In Japan, registrations for Ferrari cars surged by 46% to 558 units in the year that ended March 31 – the highest level in 12 years. This is due to the rising optimism over the moves made by Prime Minister Shinzo Abe to weaken the yen. As a result, the No. 3 largest economy in the world got a boost. The Japan Automobile Importers Association said that C Registrations for the Ferrari brand, which is owned by Fiat SpA, are at their highest since 2000.
That year, 573 Ferraris were delivered to Japan. Toshihiro Nagahama, chief economist at Dai-Ichi Life Insurance Research Institute in Tokyo, said that this increase implies that there’s an optimistic outlook on the economy. The Bank of Japan said at an April 1 release that this increase comes as local households have become more optimistic about the economic outlook since September 2008.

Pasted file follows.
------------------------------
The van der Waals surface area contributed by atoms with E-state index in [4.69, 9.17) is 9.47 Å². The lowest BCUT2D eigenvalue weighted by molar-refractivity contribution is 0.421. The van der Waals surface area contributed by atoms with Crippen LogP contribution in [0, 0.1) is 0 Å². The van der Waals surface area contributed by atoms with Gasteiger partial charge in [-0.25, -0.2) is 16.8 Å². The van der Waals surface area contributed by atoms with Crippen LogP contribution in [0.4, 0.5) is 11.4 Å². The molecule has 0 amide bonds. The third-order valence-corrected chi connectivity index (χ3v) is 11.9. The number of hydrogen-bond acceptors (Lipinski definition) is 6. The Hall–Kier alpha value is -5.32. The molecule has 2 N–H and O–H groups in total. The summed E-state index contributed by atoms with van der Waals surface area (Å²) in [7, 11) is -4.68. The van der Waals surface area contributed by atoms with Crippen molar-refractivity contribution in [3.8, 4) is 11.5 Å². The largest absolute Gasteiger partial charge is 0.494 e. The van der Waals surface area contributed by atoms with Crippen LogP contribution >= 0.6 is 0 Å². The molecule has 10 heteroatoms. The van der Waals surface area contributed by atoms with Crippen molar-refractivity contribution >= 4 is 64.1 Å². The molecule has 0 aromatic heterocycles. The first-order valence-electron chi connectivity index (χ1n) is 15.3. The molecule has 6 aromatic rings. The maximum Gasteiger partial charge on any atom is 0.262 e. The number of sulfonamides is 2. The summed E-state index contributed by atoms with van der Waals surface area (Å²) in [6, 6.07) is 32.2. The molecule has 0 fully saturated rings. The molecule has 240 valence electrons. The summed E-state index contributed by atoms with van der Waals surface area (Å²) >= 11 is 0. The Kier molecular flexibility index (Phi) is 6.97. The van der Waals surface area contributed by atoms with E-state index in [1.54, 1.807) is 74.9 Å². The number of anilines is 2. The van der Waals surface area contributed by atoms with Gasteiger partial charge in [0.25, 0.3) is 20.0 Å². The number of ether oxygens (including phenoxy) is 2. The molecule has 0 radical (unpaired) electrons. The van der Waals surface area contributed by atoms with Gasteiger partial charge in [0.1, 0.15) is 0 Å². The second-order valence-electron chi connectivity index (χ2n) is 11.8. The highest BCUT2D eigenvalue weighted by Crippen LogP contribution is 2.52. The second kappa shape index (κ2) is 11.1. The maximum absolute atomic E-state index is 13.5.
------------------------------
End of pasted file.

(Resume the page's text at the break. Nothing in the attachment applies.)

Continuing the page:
The importers association said that sales of imported cars valued at over 10 million yen have increased for two consecutive years. A spokesman for the importers group, Michiaki Ishida, said that demand appears to be returning and that this trend is expected to continue. It’s no surprise that the largest Ferrari owners' club is in Japan with over 600 members.